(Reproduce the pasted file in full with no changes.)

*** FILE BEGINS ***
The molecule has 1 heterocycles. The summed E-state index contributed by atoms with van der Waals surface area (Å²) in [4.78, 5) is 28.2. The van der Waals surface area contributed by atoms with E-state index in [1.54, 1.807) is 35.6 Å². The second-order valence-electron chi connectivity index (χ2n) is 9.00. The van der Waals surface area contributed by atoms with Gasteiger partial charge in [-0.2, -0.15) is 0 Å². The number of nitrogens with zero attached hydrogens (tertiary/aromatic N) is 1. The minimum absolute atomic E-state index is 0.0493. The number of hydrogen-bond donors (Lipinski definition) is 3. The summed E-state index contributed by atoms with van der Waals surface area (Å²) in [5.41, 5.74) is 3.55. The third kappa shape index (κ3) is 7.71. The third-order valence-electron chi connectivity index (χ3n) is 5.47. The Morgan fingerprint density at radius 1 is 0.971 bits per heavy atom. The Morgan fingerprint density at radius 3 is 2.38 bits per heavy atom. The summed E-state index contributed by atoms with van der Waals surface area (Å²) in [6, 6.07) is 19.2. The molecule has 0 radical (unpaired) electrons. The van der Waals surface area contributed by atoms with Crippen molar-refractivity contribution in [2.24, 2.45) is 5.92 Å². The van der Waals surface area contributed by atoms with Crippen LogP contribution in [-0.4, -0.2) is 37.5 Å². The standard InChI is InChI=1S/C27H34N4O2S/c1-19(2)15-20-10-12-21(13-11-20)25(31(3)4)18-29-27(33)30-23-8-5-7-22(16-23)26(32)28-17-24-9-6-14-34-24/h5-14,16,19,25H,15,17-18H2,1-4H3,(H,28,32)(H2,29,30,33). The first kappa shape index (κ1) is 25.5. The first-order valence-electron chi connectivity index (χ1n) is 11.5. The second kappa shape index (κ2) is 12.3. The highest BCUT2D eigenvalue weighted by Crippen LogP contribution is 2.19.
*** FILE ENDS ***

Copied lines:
The molecule has 1 heterocycles. The summed E-state index contributed by atoms with van der Waals surface area (Å²) in [4.78, 5) is 28.2. The van der Waals surface area contributed by atoms with E-state index in [1.54, 1.807) is 35.6 Å². The second-order valence-electron chi connectivity index (χ2n) is 9.00. The van der Waals surface area contributed by atoms with Gasteiger partial charge in [-0.2, -0.15) is 0 Å². The number of nitrogens with zero attached hydrogens (tertiary/aromatic N) is 1. The minimum absolute atomic E-state index is 0.0493. The number of hydrogen-bond donors (Lipinski definition) is 3. The summed E-state index contributed by atoms with van der Waals surface area (Å²) in [5.41, 5.74) is 3.55. The third kappa shape index (κ3) is 7.71. The third-order valence-electron chi connectivity index (χ3n) is 5.47. The Morgan fingerprint density at radius 1 is 0.971 bits per heavy atom. The Morgan fingerprint density at radius 3 is 2.38 bits per heavy atom. The summed E-state index contributed by atoms with van der Waals surface area (Å²) in [6, 6.07) is 19.2. The molecule has 0 radical (unpaired) electrons. The van der Waals surface area contributed by atoms with Crippen molar-refractivity contribution in [2.24, 2.45) is 5.92 Å². The van der Waals surface area contributed by atoms with Crippen LogP contribution in [-0.4, -0.2) is 37.5 Å². The standard InChI is InChI=1S/C27H34N4O2S/c1-19(2)15-20-10-12-21(13-11-20)25(31(3)4)18-29-27(33)30-23-8-5-7-22(16-23)26(32)28-17-24-9-6-14-34-24/h5-14,16,19,25H,15,17-18H2,1-4H3,(H,28,32)(H2,29,30,33). The first kappa shape index (κ1) is 25.5. The first-order valence-electron chi connectivity index (χ1n) is 11.5. The second kappa shape index (κ2) is 12.3. The highest BCUT2D eigenvalue weighted by Crippen LogP contribution is 2.19.